What I find most interesting isn’t so much the demographic make-up of funded companies (primarily white males founders receive financing from the same demo in the venture capitalists) but a reference in the article to the minimum threshold needed to avoid failure. 55% of failed startups raied $1 million or less. (0 Bitly link shares as of 2/8/2016).

What I’m wondering is whether being able to raise funds above $1 million will help improve the chances a venture will succeed, because it’s a higher bar that needs to be met? Granted we’re talking about the whole population of failed start-ups, and 45% of failed startups have raised over $1 million so in the end the amount of money you raise doesn’t determine whether a venture will fail. However, knowing that most ventures fail, I’m guessing 90% in the tech space, what kind of funding is needed at a minimum? I believe this directly applies to raising funds for a commercial theater production. The average amount raised by failed start-ups is $11.3 million and the median $1.3 million. To me, these numbers look very similar to amounts raised for theater. Are the risks the same? The general rule of thumb is that 1 out of 4 investors get their money back or better, so a 25% chance of achieving a return looks like a pretty good bet, based on my initial analysis.

Trying to Fully-Connect

I saw “Dear Evan Hansen” at a 2 pm matinee performance on Saturday, August 8, 2015 at the Arena Stage in Washington, D.C.

The book and music are excellent.  It’s a very touching story, set in a contemporary world of today where young people engage primarily online.  I would describe it as a story about loneliness in the midst of our hyper-connected world of social media. The need to connect profoundly with another human being is what makes the show relatable to different generations — because teenagers aren’t the only ones today looking for love.

The main character is a high school student, Evan Hansen, who writes a letter to himself at the advice of his therapist.  The letter is discovered by another student, and becomes the source of the entire plot of the show and examines different shades of “truth”:  actual, fictional, authentic, disingenuous, intentionally or unintentionally deceptive.  Who are we in a virtual world — our true messy imperfect boring selves, or an ideal one we choose to project and ultimately want to become?

The run at Arena Stage is from July 10, 2015 to August 23, 2015.

Here are two good reviews:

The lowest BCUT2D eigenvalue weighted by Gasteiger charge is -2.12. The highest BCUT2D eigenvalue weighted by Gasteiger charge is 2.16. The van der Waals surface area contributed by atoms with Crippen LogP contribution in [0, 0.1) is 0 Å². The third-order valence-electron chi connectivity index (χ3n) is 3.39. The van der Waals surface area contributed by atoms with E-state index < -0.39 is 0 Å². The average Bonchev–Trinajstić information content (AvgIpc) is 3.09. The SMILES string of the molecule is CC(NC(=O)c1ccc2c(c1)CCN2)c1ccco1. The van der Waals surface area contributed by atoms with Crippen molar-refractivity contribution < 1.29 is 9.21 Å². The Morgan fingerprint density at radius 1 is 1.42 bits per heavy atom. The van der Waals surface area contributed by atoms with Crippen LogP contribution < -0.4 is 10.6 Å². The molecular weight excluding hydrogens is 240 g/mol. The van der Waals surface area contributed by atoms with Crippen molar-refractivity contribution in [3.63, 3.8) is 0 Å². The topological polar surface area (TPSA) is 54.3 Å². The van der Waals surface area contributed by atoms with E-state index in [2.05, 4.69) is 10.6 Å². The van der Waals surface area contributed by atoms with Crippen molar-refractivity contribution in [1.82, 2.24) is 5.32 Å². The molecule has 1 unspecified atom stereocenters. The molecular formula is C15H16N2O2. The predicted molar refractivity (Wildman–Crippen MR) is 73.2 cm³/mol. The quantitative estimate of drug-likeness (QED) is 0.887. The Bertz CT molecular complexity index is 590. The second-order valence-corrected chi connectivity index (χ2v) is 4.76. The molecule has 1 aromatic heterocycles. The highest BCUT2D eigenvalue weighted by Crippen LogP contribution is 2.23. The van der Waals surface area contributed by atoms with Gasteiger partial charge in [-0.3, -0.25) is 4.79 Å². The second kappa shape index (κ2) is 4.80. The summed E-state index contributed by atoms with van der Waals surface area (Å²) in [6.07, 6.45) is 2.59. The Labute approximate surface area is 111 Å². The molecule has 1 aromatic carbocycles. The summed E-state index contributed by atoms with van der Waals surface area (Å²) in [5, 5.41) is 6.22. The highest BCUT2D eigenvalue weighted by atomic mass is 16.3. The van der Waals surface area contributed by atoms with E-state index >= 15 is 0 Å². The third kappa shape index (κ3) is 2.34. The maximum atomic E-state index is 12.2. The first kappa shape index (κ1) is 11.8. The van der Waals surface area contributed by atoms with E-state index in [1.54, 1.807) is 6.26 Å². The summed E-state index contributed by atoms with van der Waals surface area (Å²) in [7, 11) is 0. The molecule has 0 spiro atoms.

Peter Marks, The Washington Post:

Charles Isherwood, The New York Times:

And the Area Stage show page (links to videos):

Will “Dear Evan Hansen” make it to Broadway in 2016 or 2017?


New Season


There isn’t an official beginning to the 2015 – 2016 season on Broadway, so I’m picking the week after the Tony Awards, the week ending June 14, 2015, as the new season. Since my last blog entry over 6 months ago, I’ve been very busy learning as much as I can about the business of theater. I just finished a weekend at the CTI Summer Theater Workshop at the Eugene O’Neill Center in Waterford, Connecticut. It is where many writers, actors, directors, have made an early visit along their journey to the Broadway stage.

My fellow new producers and I had three days of intensive training in the development of plays and musicals for commercial productions. We were able to see early-stage development readings of one play, “End of Shift” by Jenny Connell Davis, and one musical, “ZM” by Mark Hollmann and Greg Kotis. We practiced pitched these plays to an audience of established theater professionals and gained insight and awareness of the close-knit community we are a part of.  These are two plays to watch this upcoming year and next.

The O’Neill considers itself “the launchpad of the American Theater”, and I believe the description is well on-the-mark. Playwrights whose work is accepted and read at the O’Neill are provided the opportunity to propel themselves into the theatrical firmament by having audiences, producers, and investors experience a new work they are inspired to bring to life in front of a wider audience.